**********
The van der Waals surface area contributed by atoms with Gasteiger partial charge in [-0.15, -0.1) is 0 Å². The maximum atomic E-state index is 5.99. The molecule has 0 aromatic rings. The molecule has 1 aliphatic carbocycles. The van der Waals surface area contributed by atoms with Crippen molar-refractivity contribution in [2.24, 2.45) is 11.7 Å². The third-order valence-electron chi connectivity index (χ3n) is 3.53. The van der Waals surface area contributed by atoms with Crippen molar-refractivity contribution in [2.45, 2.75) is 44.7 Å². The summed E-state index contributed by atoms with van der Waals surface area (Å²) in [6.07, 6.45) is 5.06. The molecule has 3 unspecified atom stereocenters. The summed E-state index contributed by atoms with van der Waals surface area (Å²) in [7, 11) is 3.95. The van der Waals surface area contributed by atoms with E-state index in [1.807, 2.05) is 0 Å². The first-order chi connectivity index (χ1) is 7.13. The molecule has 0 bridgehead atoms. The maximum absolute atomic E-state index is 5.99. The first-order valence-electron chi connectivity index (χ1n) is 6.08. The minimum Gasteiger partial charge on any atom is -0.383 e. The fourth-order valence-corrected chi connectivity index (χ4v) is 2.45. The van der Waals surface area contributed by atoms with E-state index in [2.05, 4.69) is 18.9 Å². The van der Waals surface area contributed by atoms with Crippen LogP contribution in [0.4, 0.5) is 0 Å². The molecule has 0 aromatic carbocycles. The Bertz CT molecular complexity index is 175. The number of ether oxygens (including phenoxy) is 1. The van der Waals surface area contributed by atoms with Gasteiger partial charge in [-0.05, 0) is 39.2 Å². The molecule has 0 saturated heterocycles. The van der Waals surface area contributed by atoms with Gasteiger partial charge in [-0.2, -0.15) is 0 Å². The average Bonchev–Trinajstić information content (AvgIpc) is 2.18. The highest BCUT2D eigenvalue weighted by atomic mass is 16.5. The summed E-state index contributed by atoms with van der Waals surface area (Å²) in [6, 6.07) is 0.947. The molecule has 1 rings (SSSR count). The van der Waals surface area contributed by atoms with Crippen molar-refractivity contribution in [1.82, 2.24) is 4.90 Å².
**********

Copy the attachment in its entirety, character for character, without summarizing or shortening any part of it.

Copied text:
The van der Waals surface area contributed by atoms with Gasteiger partial charge in [-0.15, -0.1) is 0 Å². The maximum atomic E-state index is 5.99. The molecule has 0 aromatic rings. The molecule has 1 aliphatic carbocycles. The van der Waals surface area contributed by atoms with Crippen molar-refractivity contribution in [2.24, 2.45) is 11.7 Å². The third-order valence-electron chi connectivity index (χ3n) is 3.53. The van der Waals surface area contributed by atoms with Crippen molar-refractivity contribution in [2.45, 2.75) is 44.7 Å². The summed E-state index contributed by atoms with van der Waals surface area (Å²) in [6.07, 6.45) is 5.06. The molecule has 3 unspecified atom stereocenters. The summed E-state index contributed by atoms with van der Waals surface area (Å²) in [7, 11) is 3.95. The van der Waals surface area contributed by atoms with E-state index in [1.807, 2.05) is 0 Å². The first-order chi connectivity index (χ1) is 7.13. The molecule has 0 bridgehead atoms. The maximum absolute atomic E-state index is 5.99. The first-order valence-electron chi connectivity index (χ1n) is 6.08. The minimum Gasteiger partial charge on any atom is -0.383 e. The fourth-order valence-corrected chi connectivity index (χ4v) is 2.45. The van der Waals surface area contributed by atoms with E-state index in [2.05, 4.69) is 18.9 Å². The van der Waals surface area contributed by atoms with Crippen LogP contribution in [0.4, 0.5) is 0 Å². The molecule has 0 aromatic carbocycles. The Bertz CT molecular complexity index is 175. The number of ether oxygens (including phenoxy) is 1. The van der Waals surface area contributed by atoms with Gasteiger partial charge in [-0.05, 0) is 39.2 Å². The molecule has 0 saturated heterocycles. The van der Waals surface area contributed by atoms with Gasteiger partial charge in [-0.2, -0.15) is 0 Å². The average Bonchev–Trinajstić information content (AvgIpc) is 2.18. The highest BCUT2D eigenvalue weighted by atomic mass is 16.5. The summed E-state index contributed by atoms with van der Waals surface area (Å²) in [6, 6.07) is 0.947. The molecule has 1 rings (SSSR count). The van der Waals surface area contributed by atoms with Crippen molar-refractivity contribution in [1.82, 2.24) is 4.90 Å².